“Into what dangers would you lead me, Cassius, that you would have me seek into myself for that which is not me?” (I.II.68-69). In the play Julius Caesar by Shakespeare there are many characters that can be compared and contrasted; two of those characters are Brutus and Cassius. Brutus and Cassius both have quite a few similarities as well as their differences. One of the few similarities that both these characters share is that both were involved in the assassination of Caesar; the difference between these two is their personalities.
“There is something wrong with your character if opportunity controls your loyalty.” -Sean Simmons. Many times people have different understandings about loyalty. This is clearly shown in the Shakespearean play Julius Caesar. Brutus thought he was being loyal to Rome, even though great sacrifices had to be made.
A counterclaim that is encountered with this subject may be describing how Shakespeare 's work is outdated and how the stories were just stories. These points are not important to the argument because they are not valid against the claims of how Shakespeare can give the present day a view of the past, and how he still affects many people today. In conclusion, I believe that reading Shakespeare today should still be allowed in education. Shakespeare permits the present day to perceive life from the past, his work still affects people and peoples opinions today, and his work is a strong basis of what other literate professionals reference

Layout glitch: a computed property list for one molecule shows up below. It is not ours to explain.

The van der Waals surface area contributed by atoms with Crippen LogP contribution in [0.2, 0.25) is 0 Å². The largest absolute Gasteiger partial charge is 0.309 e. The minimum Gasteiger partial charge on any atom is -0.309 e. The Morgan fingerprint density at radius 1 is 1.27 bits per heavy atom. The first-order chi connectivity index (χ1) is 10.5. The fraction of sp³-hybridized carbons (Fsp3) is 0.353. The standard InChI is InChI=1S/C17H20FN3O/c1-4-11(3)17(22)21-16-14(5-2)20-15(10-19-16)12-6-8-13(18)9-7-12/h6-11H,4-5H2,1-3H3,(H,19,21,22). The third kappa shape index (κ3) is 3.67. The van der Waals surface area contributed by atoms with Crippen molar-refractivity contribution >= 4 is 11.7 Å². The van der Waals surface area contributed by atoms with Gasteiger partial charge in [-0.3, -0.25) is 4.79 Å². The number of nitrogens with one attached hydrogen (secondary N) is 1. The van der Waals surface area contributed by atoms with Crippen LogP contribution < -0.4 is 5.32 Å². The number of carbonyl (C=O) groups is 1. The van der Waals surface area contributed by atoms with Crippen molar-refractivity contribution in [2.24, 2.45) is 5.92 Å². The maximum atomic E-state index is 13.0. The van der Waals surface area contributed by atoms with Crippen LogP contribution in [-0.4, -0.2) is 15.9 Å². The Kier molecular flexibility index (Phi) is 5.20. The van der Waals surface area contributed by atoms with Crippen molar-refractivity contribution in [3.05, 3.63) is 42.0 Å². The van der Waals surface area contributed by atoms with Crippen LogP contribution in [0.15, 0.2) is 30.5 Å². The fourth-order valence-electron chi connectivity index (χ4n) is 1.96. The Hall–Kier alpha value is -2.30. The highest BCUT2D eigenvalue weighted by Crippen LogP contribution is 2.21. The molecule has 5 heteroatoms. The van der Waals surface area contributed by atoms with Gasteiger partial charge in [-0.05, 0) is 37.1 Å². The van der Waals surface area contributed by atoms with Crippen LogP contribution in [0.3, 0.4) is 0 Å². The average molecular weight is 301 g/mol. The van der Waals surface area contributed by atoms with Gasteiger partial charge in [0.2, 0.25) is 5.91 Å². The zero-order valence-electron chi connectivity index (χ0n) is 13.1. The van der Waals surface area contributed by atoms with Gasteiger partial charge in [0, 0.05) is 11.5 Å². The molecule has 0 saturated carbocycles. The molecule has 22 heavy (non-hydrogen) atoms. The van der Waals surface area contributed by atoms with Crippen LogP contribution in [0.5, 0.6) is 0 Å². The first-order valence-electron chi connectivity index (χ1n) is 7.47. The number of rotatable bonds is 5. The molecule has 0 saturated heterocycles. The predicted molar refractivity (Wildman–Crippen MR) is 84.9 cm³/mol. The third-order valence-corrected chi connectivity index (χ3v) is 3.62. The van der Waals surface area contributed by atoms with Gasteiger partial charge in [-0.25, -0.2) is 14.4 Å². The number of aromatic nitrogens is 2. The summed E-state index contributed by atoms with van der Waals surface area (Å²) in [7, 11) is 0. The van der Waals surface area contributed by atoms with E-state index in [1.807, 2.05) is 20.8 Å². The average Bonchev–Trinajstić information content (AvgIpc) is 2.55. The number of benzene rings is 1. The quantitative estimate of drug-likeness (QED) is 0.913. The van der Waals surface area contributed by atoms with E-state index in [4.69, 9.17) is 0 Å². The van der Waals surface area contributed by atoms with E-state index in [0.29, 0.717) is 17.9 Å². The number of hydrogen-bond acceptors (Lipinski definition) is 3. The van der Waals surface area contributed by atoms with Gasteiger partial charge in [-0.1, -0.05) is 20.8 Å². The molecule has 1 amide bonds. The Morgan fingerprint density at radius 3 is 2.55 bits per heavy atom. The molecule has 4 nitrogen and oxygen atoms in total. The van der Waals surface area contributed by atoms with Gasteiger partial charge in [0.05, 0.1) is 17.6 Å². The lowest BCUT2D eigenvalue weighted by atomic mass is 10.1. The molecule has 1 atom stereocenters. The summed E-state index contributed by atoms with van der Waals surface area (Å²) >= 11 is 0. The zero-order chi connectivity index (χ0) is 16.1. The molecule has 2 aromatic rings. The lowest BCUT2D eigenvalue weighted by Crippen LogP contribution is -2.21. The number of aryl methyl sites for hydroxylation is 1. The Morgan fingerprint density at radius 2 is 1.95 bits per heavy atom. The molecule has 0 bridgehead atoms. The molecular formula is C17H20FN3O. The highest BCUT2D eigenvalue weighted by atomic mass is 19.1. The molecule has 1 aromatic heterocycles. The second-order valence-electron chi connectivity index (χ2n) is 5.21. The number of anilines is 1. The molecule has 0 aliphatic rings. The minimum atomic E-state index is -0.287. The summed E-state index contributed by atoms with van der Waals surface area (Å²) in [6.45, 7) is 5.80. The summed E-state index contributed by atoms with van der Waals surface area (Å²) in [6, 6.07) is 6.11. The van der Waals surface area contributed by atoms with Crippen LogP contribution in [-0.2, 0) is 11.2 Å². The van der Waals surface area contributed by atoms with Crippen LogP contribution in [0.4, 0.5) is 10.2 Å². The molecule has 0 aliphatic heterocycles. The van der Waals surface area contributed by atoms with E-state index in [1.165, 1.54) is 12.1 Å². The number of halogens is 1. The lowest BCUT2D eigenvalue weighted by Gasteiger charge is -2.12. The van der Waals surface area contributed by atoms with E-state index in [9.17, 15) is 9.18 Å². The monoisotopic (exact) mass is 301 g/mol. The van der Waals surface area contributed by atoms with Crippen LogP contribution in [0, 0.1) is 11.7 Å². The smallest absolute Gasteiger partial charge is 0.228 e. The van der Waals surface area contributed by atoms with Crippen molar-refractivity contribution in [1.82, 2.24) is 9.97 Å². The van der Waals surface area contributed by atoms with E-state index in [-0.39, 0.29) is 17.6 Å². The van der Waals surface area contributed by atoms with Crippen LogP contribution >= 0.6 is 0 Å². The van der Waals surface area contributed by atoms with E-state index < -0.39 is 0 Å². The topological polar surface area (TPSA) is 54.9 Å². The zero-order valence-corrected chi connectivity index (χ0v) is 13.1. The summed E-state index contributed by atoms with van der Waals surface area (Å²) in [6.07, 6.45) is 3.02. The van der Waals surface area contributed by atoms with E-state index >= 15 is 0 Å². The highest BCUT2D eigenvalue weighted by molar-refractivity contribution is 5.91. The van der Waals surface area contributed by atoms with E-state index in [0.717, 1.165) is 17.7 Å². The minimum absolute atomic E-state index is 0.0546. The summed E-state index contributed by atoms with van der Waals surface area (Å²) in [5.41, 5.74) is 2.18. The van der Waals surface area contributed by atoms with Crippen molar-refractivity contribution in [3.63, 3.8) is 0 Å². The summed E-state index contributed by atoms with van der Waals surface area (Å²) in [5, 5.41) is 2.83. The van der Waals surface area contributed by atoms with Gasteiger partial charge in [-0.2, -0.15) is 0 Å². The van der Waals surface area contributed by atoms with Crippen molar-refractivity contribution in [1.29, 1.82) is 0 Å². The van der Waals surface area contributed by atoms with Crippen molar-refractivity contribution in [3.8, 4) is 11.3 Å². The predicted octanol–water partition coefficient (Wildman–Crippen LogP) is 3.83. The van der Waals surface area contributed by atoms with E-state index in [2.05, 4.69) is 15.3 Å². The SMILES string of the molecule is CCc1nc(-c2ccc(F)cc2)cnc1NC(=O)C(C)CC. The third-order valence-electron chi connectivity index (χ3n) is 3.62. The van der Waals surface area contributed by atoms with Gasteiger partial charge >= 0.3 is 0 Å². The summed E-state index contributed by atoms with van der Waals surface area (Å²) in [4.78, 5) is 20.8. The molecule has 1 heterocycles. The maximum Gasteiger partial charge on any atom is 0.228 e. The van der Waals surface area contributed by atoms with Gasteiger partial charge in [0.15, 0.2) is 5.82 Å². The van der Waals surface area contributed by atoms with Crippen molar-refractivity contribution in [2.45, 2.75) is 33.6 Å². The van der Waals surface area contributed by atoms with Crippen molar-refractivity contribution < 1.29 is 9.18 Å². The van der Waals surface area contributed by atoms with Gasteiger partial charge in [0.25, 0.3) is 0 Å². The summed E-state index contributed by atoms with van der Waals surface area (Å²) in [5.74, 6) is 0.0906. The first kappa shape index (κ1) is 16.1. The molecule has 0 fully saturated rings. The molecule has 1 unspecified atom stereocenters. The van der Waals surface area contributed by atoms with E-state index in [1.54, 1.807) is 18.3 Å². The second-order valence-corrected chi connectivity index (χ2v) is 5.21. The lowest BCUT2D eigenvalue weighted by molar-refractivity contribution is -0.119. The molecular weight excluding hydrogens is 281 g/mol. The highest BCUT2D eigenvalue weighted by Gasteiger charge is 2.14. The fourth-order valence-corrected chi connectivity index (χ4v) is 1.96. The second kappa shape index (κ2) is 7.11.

Despite the play being named after him, Julius Caesar is not the protagonist or the main concentration of the story, instead focusing on the assassination of Caesar. In doing, so Shakespeare does not allow the audience to verify claims made about Caesar. Instead his arrogance, fragility, and ambition are neither explicitly confirmed or denied. However, actions speak louder than words, and Caesar’s actions only demonstrate how noble he is. One such action takes place early in the story when Caesar refuses the crown not only once, but thrice.
All throughout history we have seen numerous assassinations of heads of state. Most of these assassinations can trace their cause to a disagreement with a certain person or group of people. While we can say that assassinations such as Abraham Lincoln’s was not justified for it was dealt at the hands of a man who was enraged at the President’s idea to allow African Americans to vote, the case is different in Julius Caesar. Here, we see a man in a position to become an extremely powerful ruler of Rome and once he is assassinated the question becomes: was it justified? I believe that the assassination of a head of state can be justified, specifically in reference of Julius Caesar, because of Caesar’s greed, his selfishness, and the danger that he poses to Rome.
How would you persuade the common people to support the correct cause? During this time in Act 3 of Julius Caesar by William Shakespeare, Caesar was recently assassinated by Brutus and other conspirators. Brutus first delivered a speech to try and gain people on his side, and Antony followed. Antony's speech was the most effective because he appeals to the peoples emotions and uses evidence. The first reason why Antony's speech was the most effective was because it appealed to the audience's emotions.
Antony’s funeral oration is one of the most important speeches in Julius Caesar. Antony is the most skillful speaker because of his ability to turn a mass of uneducated plebeians once faithful towards the conspirators completely against them with emotional appeals. In Antony’s speech, one of his uses of emotional appeals is to create a kind and friendly relationship with plebeians. At the beginning of his discourse, he uses a synecdoche and asyndeton with his appeal.